For decades, the Catholic writer G.K. Chesterton has enjoyed greater popularity in the United States than in his homeland of Great Britain – and now an American university’s UK campus will showcase the writer’s own collection.
Sister Helen Prejean has some advice for Pope Francis, who, six years into his papacy, still encounters resistance to his efforts to shake up the Catholic Church: “Be patient – it takes time!”
A young Madagascar girl sat nervously on the side of a humble stage, sporting a white dress, light pink sweater and green sandals – a colorful, seemingly new ensemble perhaps bought with considerable sacrifice by her parents for the occasion.
Sept. 2 was to have been the first day of school at St. Francis de Sales with an estimated 340 children enrolled, but now the school is in ruins and families had been evacuated after Dorian
Madagascan President Andry Rajoelina, a Catholic, and his wife, Mialy, sat near the front of the crowd as Pope Francis preached about the Gospel call to solidarity and the joy that comes from putting faith before power or possessions.
The great majority of those who packed the small sports stadium Sunday were children who live in the 5,000 homes built by Opeka and his foundation. Some 15,000 children a year receive a free education that runs from kindergarten to university. The kids waited for hours for Francis to arrive, singing songs and cheering whenever Opeka spoke to them in Malagasi, the local language.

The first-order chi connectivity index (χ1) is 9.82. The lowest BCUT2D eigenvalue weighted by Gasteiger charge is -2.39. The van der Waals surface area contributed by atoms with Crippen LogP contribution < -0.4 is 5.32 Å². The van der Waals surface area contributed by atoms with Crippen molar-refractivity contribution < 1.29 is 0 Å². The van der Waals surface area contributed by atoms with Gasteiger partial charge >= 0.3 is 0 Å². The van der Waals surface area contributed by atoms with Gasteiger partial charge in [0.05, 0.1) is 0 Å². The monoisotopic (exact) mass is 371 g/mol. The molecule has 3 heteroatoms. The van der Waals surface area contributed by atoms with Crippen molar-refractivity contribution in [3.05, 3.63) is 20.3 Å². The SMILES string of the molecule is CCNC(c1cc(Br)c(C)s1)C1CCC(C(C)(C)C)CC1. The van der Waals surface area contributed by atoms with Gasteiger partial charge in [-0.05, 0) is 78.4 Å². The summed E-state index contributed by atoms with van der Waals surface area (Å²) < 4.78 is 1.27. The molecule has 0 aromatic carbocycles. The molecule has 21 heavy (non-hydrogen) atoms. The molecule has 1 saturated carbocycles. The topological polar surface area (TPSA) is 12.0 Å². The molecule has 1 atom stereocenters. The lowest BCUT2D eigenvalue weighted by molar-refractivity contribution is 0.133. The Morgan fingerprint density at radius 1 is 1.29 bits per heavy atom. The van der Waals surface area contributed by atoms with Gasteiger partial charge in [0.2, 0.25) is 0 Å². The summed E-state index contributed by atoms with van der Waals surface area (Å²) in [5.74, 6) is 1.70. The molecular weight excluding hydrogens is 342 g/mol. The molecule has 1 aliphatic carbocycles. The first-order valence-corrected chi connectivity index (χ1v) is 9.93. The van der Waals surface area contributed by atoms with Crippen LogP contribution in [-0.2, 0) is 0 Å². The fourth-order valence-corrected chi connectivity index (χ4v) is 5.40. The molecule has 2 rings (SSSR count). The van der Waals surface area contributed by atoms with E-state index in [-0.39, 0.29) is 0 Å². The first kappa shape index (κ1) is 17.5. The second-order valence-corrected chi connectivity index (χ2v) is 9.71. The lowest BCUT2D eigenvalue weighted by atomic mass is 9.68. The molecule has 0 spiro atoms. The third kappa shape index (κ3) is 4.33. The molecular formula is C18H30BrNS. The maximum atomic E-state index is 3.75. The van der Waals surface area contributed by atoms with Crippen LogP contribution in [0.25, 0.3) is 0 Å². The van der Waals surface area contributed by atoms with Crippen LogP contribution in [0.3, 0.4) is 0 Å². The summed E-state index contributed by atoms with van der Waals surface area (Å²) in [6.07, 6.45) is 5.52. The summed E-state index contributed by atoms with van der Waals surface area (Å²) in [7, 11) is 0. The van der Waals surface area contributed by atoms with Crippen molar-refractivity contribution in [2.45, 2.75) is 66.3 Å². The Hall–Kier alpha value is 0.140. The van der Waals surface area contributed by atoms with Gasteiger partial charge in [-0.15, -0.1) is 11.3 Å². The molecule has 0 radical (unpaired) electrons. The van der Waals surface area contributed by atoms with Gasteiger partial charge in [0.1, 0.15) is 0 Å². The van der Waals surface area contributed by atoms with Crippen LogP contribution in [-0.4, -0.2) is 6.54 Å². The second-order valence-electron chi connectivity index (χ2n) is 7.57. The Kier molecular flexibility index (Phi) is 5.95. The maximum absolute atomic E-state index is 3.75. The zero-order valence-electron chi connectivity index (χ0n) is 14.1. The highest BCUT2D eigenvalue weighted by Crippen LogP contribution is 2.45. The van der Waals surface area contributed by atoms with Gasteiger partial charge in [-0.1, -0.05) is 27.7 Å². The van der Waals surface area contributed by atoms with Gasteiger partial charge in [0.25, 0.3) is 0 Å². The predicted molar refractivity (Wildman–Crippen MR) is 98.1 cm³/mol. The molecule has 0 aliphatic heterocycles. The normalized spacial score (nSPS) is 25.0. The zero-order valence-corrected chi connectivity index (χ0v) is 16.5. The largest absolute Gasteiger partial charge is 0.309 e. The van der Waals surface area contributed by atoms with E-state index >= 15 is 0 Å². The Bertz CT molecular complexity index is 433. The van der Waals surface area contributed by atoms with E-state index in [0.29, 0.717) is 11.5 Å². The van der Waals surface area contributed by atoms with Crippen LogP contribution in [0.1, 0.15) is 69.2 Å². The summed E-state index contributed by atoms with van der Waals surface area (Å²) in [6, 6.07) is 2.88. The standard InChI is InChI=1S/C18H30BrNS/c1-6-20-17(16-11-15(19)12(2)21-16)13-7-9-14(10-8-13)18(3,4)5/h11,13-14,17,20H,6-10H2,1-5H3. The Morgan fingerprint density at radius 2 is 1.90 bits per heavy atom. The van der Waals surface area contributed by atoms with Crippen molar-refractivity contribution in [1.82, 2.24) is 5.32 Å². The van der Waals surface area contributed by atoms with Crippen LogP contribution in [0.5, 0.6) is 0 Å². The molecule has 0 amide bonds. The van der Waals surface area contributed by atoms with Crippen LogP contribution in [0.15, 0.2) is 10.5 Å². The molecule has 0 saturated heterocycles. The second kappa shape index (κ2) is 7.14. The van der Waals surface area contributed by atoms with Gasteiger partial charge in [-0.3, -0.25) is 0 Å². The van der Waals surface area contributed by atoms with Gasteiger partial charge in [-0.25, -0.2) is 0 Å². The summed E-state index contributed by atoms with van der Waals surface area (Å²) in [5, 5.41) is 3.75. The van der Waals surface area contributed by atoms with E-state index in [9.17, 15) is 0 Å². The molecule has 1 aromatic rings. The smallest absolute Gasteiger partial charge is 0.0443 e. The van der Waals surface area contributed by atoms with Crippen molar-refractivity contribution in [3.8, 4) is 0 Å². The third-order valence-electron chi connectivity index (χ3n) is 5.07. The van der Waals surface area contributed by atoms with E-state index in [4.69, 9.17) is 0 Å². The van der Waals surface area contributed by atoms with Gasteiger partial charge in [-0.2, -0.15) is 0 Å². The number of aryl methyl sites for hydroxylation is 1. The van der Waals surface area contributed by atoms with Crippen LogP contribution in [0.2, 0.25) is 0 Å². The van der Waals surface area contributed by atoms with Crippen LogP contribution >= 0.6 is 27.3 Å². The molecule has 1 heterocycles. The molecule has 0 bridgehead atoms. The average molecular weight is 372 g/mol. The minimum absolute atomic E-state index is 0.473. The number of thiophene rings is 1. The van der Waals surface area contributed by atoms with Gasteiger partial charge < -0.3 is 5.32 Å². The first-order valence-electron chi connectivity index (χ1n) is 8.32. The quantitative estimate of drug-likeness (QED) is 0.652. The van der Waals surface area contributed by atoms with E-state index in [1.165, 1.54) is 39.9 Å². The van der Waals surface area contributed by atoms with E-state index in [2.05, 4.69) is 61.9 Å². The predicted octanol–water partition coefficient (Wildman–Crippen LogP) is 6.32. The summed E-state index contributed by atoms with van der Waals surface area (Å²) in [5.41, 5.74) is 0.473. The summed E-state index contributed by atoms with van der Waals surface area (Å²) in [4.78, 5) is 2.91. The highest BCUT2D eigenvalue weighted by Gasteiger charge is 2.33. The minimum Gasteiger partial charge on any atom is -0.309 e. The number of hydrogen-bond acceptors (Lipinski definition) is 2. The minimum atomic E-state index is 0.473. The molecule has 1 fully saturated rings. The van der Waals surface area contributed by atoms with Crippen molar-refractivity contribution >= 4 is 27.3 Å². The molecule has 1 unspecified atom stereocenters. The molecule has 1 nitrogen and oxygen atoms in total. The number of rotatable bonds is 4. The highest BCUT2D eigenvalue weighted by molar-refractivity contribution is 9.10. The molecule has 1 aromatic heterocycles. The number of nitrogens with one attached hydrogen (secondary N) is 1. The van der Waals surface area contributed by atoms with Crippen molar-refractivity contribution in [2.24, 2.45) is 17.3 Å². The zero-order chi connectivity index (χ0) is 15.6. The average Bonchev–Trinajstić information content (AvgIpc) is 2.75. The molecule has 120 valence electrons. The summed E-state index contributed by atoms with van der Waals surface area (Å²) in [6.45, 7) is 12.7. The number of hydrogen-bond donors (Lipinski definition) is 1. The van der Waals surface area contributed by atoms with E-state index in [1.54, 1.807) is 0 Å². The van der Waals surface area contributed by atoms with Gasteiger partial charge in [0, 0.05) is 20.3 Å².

“Maybe the day you entered the convent, the devil remained sad at the door,” the pope said to the cloistered nuns disregarding his prepared text.
On Friday, Pope Francis was due to touch down in Madagascar, the second leg of his three-nation African trip.
Cathy Nottage, a resident of Elbow Cay – an 8-mile-long stretch in the Abaco Islands of the Bahamas – has had to take a lot of things by faith in the days since Hurricane Dorian slammed into the Bahamas and left much of the islands in rubble or underwater.
On his first full day in Mozambique, a country torn apart by a civil war from 1977 to 1992 and still struggling with violence, Pope Francis said lasting peace is not the mere absence of armed conflict but a tireless commitment to secure equal opportunities for all, because if some “are left on the fringes,” aggression will eventually explode.